Hi Lizzy, All of these and more harmonica products/parts are in various stages of development, but in recent months I've been away travelling, as well as become focussed on a collaborative recording project - which is currently taking up quite a bit of time.

In a general sense, discussing new products before they arrive and putting intended release dates on them tends to raise expectations and put pressure on me to deliver. If delays occur it can cause disappointment, and make me feel I'm letting people down. It's my fault I've allowed that to happen in a few cases. I now think it's better to do the talking after there is something concrete and publicly available to discuss, rather than prototypes and intentions.

In the fullness of time new stuff will appear! That's as much as I want to say at this stage :-)

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Re: Any news?

Post by Lizzy » Fri Mar 15, 2019 1:13 pm

I understand completley. I was mostly interested if the development have taken any new directions or if any ideas was abandoned. :)

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Brendan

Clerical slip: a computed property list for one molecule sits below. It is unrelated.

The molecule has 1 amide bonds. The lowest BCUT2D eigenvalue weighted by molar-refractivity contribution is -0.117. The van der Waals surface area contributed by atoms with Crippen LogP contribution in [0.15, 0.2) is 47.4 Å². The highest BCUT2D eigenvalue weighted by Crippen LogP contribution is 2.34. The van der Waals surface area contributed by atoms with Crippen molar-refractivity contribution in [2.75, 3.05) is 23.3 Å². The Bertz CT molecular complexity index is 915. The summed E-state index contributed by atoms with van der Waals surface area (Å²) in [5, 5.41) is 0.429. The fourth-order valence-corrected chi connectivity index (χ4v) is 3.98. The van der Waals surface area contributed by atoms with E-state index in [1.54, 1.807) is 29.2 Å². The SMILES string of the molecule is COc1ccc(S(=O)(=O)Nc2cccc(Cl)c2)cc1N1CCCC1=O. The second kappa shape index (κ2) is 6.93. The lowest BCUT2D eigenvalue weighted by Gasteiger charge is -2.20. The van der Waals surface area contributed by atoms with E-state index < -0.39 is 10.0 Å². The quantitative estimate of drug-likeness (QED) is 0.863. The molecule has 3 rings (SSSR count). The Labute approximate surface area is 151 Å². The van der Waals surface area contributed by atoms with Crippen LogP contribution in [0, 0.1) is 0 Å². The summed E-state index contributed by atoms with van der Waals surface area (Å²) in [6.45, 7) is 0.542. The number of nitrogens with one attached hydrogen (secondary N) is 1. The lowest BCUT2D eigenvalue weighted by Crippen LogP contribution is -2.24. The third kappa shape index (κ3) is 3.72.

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Re: Any news?

Post by Brendan » Sat Mar 23, 2019 1:08 pm

Actually one area I have been exploring, just for fun, is alternative approaches to damping reeds inside diatonic harmonicas to get pure sounding, loud overbends.

My Overblow Booster is one way, inspired my Masaru Hashimoto's design for the Suzuki Overdrive. It encloses the reeds in outer comb chambers, which are stopped by the fingers, or the rear hinged Booster Bar. It works well, but I wondered if there were other ways to do the same job without a large rear fixture. I tried a slide to close the apertures, but it didn't seal well. There are other hole-closing possibilities, but sealing is a considerable issue. The Booster Bar gives good sealing and I haven't come up with anything better in that direction for the present.

Henry Bahnson was the first to try try mechanically damping reeds with his Overblow Harp in 1990, using two sliders that moved across the reed slots (see pic). Jim Antaki has a project on the go to offer an updated version of this, the Bahnson II: https://www.turboharp.com/harmonicas_future